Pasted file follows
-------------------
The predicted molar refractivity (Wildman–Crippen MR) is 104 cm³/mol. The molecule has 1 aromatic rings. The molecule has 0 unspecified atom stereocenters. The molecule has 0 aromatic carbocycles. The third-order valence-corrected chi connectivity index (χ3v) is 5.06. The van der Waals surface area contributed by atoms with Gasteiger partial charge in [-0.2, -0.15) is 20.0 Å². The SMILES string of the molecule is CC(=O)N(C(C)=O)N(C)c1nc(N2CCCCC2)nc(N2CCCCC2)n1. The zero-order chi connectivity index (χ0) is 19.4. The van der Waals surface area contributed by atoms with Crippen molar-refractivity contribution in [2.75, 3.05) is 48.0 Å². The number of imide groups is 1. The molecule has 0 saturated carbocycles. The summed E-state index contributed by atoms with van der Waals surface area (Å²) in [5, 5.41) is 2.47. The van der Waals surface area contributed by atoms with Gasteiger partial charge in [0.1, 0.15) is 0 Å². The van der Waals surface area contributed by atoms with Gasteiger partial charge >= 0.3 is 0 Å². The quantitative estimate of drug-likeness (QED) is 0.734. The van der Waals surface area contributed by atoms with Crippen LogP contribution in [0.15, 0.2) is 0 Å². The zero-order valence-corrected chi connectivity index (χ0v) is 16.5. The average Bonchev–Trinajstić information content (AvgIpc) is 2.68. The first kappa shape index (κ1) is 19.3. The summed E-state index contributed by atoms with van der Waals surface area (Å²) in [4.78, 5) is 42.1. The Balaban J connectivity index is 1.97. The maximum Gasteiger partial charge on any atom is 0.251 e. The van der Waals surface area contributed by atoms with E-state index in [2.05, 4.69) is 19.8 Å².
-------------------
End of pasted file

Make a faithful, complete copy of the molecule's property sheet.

The predicted molar refractivity (Wildman–Crippen MR) is 104 cm³/mol. The molecule has 1 aromatic rings. The molecule has 0 unspecified atom stereocenters. The molecule has 0 aromatic carbocycles. The third-order valence-corrected chi connectivity index (χ3v) is 5.06. The van der Waals surface area contributed by atoms with Gasteiger partial charge in [-0.2, -0.15) is 20.0 Å². The SMILES string of the molecule is CC(=O)N(C(C)=O)N(C)c1nc(N2CCCCC2)nc(N2CCCCC2)n1. The zero-order chi connectivity index (χ0) is 19.4. The van der Waals surface area contributed by atoms with Crippen molar-refractivity contribution in [2.75, 3.05) is 48.0 Å². The number of imide groups is 1. The molecule has 0 saturated carbocycles. The summed E-state index contributed by atoms with van der Waals surface area (Å²) in [5, 5.41) is 2.47. The van der Waals surface area contributed by atoms with Gasteiger partial charge in [0.1, 0.15) is 0 Å². The van der Waals surface area contributed by atoms with Gasteiger partial charge >= 0.3 is 0 Å². The quantitative estimate of drug-likeness (QED) is 0.734. The van der Waals surface area contributed by atoms with Crippen LogP contribution in [0.15, 0.2) is 0 Å². The zero-order valence-corrected chi connectivity index (χ0v) is 16.5. The average Bonchev–Trinajstić information content (AvgIpc) is 2.68. The first kappa shape index (κ1) is 19.3. The summed E-state index contributed by atoms with van der Waals surface area (Å²) in [4.78, 5) is 42.1. The Balaban J connectivity index is 1.97. The maximum Gasteiger partial charge on any atom is 0.251 e. The van der Waals surface area contributed by atoms with E-state index in [2.05, 4.69) is 19.8 Å².